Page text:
Friday, July 17, 2009

Mikkeller Nelson Sauvin Single-Hop IPA

I will admit to being a fan of just about anything Mikkeller puts in a bottle. Mikkel Borg Bjergsø, headbrewer of Mikkeller, is uniquely his own. He doesn't so much as follow as trends as break them down to their basic components, reconfigure them, and put them back together to create something at once modern and current and also challenging and fresh. Indeed, just last week, the intrepid souls of Hoosier Beer Geek interviewed Mikkel and he explained his mission thusly: "I think it is sad that so many people don't know what possibilities beer has. I want to show them what hops, malts, and yeast taste like."

Take for example, his recent collaboration with 3 Floyds Brewing Company, called Oatgoop. Released this past winter it combines recent trends in the brewing industry such as high-alcohol, wine-style beer and using non-traditional grains. In that case, he paired with a high-profile American brewery to create his own take and came up with a high-alcohol, wine-style beer that uses a non-traditional grain. It was a big, complex, playful approach to the barleywine. On the other side, is something like the Jackie Brown, a surprisingly straightforward, even if somewhat hoppy, take on a traditional brown ale. The Jackie Brown not only demonstrates his superb skill in brewing to style, it posts his own imprimatur and provides a pointed counter-point to something like this Nelson Sauvin Single-Hop IPA

Where the Jackie Brown is relatively traditional, this Single-Hop IPA is anything but traditional. Mikkeller has rent the hop and IPA trends into pieces, brought it down to its components and dissects each one under a microscope. A series of five beers that focus on a single hop each: Nugget, Simcoe, Cascade, Warrior, and Nelson Sauvin. It is a singular focus on the hop, exposing not just the positive qualities, but the negatives as well. The Jackie Brown is a benign take on a traditional style, each of the five Single-Hop IPAs are a non-traditional, over-the-top, under-the-microscope look at not just the hop, but the style itself, and even our own perceptions on what an IPA is. Thought you like cascade hops? Try a Cascade Single-Hop and see what you think. No idea what the Nelson Sauvin is? Try this one:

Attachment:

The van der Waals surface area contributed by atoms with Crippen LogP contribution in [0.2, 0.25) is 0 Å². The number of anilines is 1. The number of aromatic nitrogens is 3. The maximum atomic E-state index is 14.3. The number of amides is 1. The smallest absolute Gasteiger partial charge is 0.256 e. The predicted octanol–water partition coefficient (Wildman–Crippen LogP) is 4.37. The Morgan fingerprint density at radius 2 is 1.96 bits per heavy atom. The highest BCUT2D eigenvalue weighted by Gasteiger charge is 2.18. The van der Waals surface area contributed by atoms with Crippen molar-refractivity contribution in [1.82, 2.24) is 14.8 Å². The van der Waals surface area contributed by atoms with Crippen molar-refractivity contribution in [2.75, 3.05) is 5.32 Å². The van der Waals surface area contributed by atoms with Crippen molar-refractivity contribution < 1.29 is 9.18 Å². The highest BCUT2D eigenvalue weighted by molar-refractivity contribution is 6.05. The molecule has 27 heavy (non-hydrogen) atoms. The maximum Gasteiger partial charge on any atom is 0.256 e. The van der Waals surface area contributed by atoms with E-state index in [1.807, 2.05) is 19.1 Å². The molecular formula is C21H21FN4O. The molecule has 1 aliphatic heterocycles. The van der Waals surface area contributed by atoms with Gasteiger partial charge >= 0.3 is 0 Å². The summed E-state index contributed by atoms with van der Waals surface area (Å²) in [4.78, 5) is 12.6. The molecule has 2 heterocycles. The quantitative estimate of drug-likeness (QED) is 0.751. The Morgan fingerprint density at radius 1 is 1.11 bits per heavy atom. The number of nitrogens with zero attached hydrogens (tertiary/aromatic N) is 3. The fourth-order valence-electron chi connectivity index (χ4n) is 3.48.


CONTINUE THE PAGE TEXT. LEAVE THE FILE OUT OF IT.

Appearance: big creamy, foamy whipped cream head; opaque burnished copper; a soft-dusky cloud
Aroma: crazy fruity and musty; on the grapish side of citrusy - can definitely see why people call this hoppy wine-like; a slight biscuit maltiness hides behind
Flavor: sharp and hoppy, with a slight pine-sol (but not in a bad way) brightness, not super-bitter, but very flavorful in a grassy-hoppy kind of way; the hops are very definitely up-front but a solid maltiness lies beneath that implies that this beer could age interestingly
Body: soft and oily with a medium-lean body; dries out in the finish to clean everything up, though leaves a lingering off-grape flavor
Drinkability: something a little different; surprisingly, I think, I could drink a lot of these and at 6.9% it's not overly alcoholic
Summary: some of the descriptions of this seem strange ("pine-sol", "off-grape") but only because, I think, it is so unlike very many beers; it is actually similar flavor-wise to Dogfish's Midas Touch with it's non-traditional, grape-like, beer flavors; it's very nice, but approach and presentation are everything with this - if you were to pour this into a shaker pint and hand it to someone to drink as a beer they might be put-off; but with a white wine glass and paired with a dinner (sautéed whitefish with capers?) it is very approachable


  1. Where in Madison did you find Mikkeller?

  2. In the past I have Mikkeller beers at Riley's, Steve's and Barriques. Not sure about some of the other places around town (Star?). But this one was not procured here - I picked it up in Michigan precisely because I hadn't seen it here in town. I wanted to write about it, though because: a) we do get other Mikkeller beers, b) it was a really beer, and c) the single-hop series is pretty cool.


Note: Only a member of this blog may post a comment.